In their pages the greatest blemishes may be found in close conjunction with the greatest beauties, and in the same sentence will often be seen the purest philosophy dashed with the most childish puerilities, and the soundest morality, tainted by the neighbourhood of the grossest licentiousness. To Europeans, also, the scenes and manners they describe are so far removed from observation, as to diminish the interest we might otherwise feel, and above all, the scarcity of the manuscripts in which they are locked up, presents an obstacle which is no longer felt in the case of the classical writers of antiquity. There have been, it is true, some attempts to remedy the last mentioned difficulty. The press established at the college of Fort William, has during the last few years produced, under the auspices of the East India company, printed editions of many of the most popular of the Persian authors, but the paper and type are so bad, and the copies so rare in Europe, that there is no danger at present of their superseding the manuscripts written in the beau-, tifully flowing hand of Persia. The names of some of their poets must be tolerably familiar to the English reader, from the continual notice that is taken of them in books of travels in the east, and his curiosity will be roused to learn something of the men, whose names are revered through the whole of Asia, and whose writings are composed in a language that is the adopted tongue of so many Englishmen. i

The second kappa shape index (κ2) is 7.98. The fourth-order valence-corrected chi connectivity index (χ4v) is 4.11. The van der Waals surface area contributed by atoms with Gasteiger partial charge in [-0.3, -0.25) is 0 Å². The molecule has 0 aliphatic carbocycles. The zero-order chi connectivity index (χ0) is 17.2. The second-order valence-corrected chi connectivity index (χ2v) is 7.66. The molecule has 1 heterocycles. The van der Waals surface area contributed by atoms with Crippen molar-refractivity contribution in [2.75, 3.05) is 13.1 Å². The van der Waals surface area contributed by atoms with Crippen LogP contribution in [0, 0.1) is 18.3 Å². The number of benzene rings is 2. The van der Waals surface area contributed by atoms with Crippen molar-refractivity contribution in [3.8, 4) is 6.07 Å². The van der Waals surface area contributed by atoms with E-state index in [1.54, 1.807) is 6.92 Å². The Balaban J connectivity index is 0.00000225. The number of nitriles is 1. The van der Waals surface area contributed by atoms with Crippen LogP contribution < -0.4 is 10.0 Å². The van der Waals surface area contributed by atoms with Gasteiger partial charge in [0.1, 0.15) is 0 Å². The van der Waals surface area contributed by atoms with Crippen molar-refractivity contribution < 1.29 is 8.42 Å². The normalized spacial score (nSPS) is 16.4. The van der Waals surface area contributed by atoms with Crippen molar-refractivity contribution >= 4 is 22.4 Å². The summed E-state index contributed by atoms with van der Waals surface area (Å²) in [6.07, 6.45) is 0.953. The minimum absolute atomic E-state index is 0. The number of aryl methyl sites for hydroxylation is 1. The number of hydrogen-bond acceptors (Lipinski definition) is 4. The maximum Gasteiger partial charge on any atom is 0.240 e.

The first of Persian poets, both in age and rank, is Ferdusi. He flourished at a time when the purity of his language had only begun to be contaminated by the conquerors of Arabia, and made it his pride and boast to exclude from his great work every possible trace of the subjection of his country. His style is simple, and its antiquity testified by the absence of that profusion of ornament, which the fancy and learning of the Persians have since heaped unsparingly on their national literature. All these peculiarities he has in common with the great poet of the western world, to whom he is generally and with great justice compared. Each wrote on the heroic age of his country, and each knew how, by the alternate pictures of battle and banquet, by mixing dramatic dialogue with narration, and by